IRS Commissioner John Koskinen has confirmed that 2.7 million U.S. taxpayers had their identities stolen last year. Speaking before the Senate Finance Committee, Mr Koskinen had been responding to questions concerning the theft of over 104,000 tax forms by fraudsters who had managed to hack into the IRS website.
Large-scale data breaches of this kind are becoming increasingly common, and the trend is by no means confined to the United States alone. Research published in the United Kingdom last week reported a 31% rise in cases of identity theft between the first quarter of 2014 and the same period this year. The problem is global and, as criminals continue to develop more and more sophisticated methods of mining our personal data, it is one that is in growing need of a viable, long-term solution.
One company providing a solution for this is the online-identity firm miiCard, based in Edinburgh, Scotland. According to the company’s CEO, James Varga, “As we continue to do more and more online, as the value of what we do continues to increase, the need to be able to create trust, now more than ever, is paramount. This is especially the case in Fintech, whether retail banking or consumer finance where there is not only a need for trust from a risk and understanding point of view but also regulatory pressures around AML, KYC and ID&V.”
Founded in 2011 with the goal of creating a digital identity that offered a level of trust equivalent to a passport or driver’s license, miiCard (My Internet Identity) leverages the assurance of bank-verified data to allow users to purchase high-value products and services online without the need for document scans. In essence, miiCard takes the trust associated with a bank-verified identity and uses that trust as the basis for a multi-purpose electronic ID.
Crucially, the user also has control over the precise data that is shared with third parties: not an option with a passport, even in those instances when all you need to prove is your legal majority. For Varga, the idea behind miiCard was simply to develop a product that reduced friction for businesses and consumers, “creating an experience that takes seconds to replace what normally takes hours.” He stresses that “letting us control, manage, secure and share our data, from certified bank statements through to our personal details, makes doing more online faster, easier and stronger.”
More recently, the company launched DirectID: a B2B service that operates in much the same way as miiCard, allowing finance applications such as lending and payments quickly and accurately verify a customer’s identity through their existing bank-login credentials. It also provides access to real-time transaction data, removing the dependence on paper-based bank statements and credit reports, significantly limiting the opportunity for fraud to occur and increasing the accuracy of affordability decisions.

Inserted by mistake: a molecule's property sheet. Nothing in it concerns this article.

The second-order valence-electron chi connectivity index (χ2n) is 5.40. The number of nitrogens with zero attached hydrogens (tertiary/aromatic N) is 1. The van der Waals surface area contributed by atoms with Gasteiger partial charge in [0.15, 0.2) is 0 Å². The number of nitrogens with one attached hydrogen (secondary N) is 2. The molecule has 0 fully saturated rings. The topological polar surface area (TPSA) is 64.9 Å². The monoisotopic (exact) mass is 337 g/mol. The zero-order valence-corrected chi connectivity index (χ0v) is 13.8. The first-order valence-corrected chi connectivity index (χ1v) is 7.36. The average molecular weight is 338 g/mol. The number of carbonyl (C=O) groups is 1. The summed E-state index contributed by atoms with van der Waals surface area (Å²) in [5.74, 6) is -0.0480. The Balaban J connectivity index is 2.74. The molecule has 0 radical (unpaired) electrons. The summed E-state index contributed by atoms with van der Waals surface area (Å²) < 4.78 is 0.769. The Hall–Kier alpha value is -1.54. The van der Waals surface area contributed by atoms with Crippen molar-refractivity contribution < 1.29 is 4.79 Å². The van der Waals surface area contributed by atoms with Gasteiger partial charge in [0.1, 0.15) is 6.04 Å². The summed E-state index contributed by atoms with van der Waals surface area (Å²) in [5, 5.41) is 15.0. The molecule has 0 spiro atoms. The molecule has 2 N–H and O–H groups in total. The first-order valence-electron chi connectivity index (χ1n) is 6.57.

As we share our personal information with a growing number of third parties, from social-media websites to online retailers, the value of that information as a means of verifying our identity is inevitably diluted. By contrast, DirectID uses information known to only the customer: their bank-
To the extent that it offers an alternative to KBA (knowledge-based assessment) for electronic verification, DirectID has the potential to eliminate cases of fraud relating to identity theft. In spite of this, Varga says, the financial services industry has been relatively slow to embrace the new technology: “While we have always relied on banks for trust in transferring value, keeping and even managing our money, using this trust for other things online is relatively new. As the pains around trust, fraud, security and identity continue to build year on year, it is now that we are seeing a fundamental shift beyond technical solutions such as authentication and biometrics. In an industry that is traditionally risk averse and slow to do anything different than what they do today, it is taking a movement towards consumer-finance companies disrupting traditional financial services to create a catalyst for change. We empower this change.”
In an environment where each innovation designed to prevent identity theft is matched by one that is designed to facilitate it, miiCard and DirectID can change if not the game, then the rules by which the game is governed. Still in their infancy, the full potential of these products cannot yet be gauged, but they have the power to completely revolutionize the way businesses and consumers transact online.
The company is one to watch for the future.